In contrast, borrowing money to support the burn of a slow-growth business makes little sense. The company will exit the runway extension period provided by the debt with a similar level of monthly recurring revenue (MRR), and now because of debt service, even more significant expense cuts will need to be made to get to cash flow breakeven. Without growth, debt will only delay the path to cash flow breakeven. It’s wiser to bite the bullet sooner and not take on unnecessary debt that will make your financial situation worse.

How to make an accurate debt assessment

The minimum growth level needed for debt to add value is: (Incremental MRR*Gross Margin) > (Monthly Debt Service), where incremental MRR is the average monthly growth in MRR times the runway extension period (discussed below).

Another way to assess the appropriateness of debt is based on unit economics. 

For example, suppose your CAC payback period is less than the amortization of the loan. In that case, you could borrow money, invest it in new customer acquisition, and then get paid from those customers before you repay the loan. 

This theory holds for businesses otherwise operating at breakeven, where all the borrowed dollars are invested in higher sales and marketing spending. For companies operating at a loss, however, the unit economics may not have sufficient time to generate cash before the business runs out of money.

The other main factor that makes borrowing unattractive for a SaaS company is excessive churn. Gross retention rates near or below 80% make it difficult for the business to maintain growth without continually investing in sales and marketing. When (and if) sales and marketing budgets are cut to reach breakeven, SaaS businesses with poor retention will begin shrinking at a rate that makes debt service an increasingly impossible task.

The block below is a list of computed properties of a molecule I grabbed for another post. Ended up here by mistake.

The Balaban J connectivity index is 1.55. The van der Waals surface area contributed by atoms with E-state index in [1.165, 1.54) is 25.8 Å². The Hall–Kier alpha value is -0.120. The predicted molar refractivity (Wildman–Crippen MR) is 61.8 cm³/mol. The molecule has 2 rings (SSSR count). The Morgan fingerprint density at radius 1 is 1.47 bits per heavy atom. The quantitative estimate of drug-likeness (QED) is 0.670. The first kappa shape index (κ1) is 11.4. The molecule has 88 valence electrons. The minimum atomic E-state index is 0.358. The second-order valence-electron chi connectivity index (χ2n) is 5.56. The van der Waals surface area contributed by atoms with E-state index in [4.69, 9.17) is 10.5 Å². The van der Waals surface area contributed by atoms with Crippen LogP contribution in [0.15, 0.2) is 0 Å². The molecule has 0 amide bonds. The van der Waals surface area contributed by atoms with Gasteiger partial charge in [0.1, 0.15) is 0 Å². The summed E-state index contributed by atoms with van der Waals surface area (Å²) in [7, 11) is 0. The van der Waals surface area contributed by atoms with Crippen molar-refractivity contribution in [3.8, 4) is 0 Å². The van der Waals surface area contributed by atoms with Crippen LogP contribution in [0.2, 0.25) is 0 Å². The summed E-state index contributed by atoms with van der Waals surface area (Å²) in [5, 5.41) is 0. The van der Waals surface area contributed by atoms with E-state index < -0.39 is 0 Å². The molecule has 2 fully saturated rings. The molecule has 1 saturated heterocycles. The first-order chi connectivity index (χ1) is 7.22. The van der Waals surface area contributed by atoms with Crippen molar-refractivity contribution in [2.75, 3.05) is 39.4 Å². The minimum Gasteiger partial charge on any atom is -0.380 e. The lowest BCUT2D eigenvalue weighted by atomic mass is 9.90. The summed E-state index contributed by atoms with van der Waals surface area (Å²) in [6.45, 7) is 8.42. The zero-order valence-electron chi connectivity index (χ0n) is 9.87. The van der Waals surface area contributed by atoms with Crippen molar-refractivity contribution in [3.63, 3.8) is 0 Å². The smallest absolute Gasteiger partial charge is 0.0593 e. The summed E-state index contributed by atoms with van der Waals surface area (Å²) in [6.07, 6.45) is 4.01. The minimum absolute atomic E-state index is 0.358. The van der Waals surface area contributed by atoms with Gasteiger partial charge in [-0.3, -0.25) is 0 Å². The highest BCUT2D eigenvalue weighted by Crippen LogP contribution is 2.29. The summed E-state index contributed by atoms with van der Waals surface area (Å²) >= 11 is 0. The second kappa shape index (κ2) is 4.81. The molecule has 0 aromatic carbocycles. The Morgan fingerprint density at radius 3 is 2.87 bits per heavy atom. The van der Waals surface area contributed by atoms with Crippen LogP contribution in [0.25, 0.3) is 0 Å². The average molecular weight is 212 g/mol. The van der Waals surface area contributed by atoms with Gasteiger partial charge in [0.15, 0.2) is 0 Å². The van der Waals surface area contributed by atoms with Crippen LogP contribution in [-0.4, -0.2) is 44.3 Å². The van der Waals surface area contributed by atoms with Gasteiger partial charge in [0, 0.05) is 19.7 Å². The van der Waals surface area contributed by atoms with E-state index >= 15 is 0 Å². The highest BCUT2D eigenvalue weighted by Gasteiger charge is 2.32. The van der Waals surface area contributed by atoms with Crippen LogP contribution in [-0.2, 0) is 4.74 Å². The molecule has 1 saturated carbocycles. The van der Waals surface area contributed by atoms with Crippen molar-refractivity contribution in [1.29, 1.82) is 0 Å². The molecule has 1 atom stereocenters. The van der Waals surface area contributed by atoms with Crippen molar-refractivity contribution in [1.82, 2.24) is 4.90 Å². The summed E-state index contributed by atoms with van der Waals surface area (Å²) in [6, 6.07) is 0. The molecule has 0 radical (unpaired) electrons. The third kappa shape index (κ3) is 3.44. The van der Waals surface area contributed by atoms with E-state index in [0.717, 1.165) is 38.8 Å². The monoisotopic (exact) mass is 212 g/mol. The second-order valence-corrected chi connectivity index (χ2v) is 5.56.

In the capital-constrained environment of 2023, it’s essential to assume the business will repay the debt from future cash flow, and the company’s future growth rate will determine if raising debt will add value to your SaaS business or it will simply delay a transition to breakeven.

Can I Raise Debt?

Just like with equity, it’s more difficult to raise debt and secure funding now than it was 18 months ago; however, some standard criteria all lenders use will indicate potential success.

Because external equity is so scarce, cash runway is an essential underwriting hurdle in the market today. It will be hard to raise debt if your cash runway is already less than six months because lenders don’t want to fund borrowers who will immediately face a liquidity crisis. This is an unfortunate trend in underwriting because it tends to disqualify companies that would benefit most from the financing.  

However, you can improve your chances of raising debt by focusing on these three key business areas: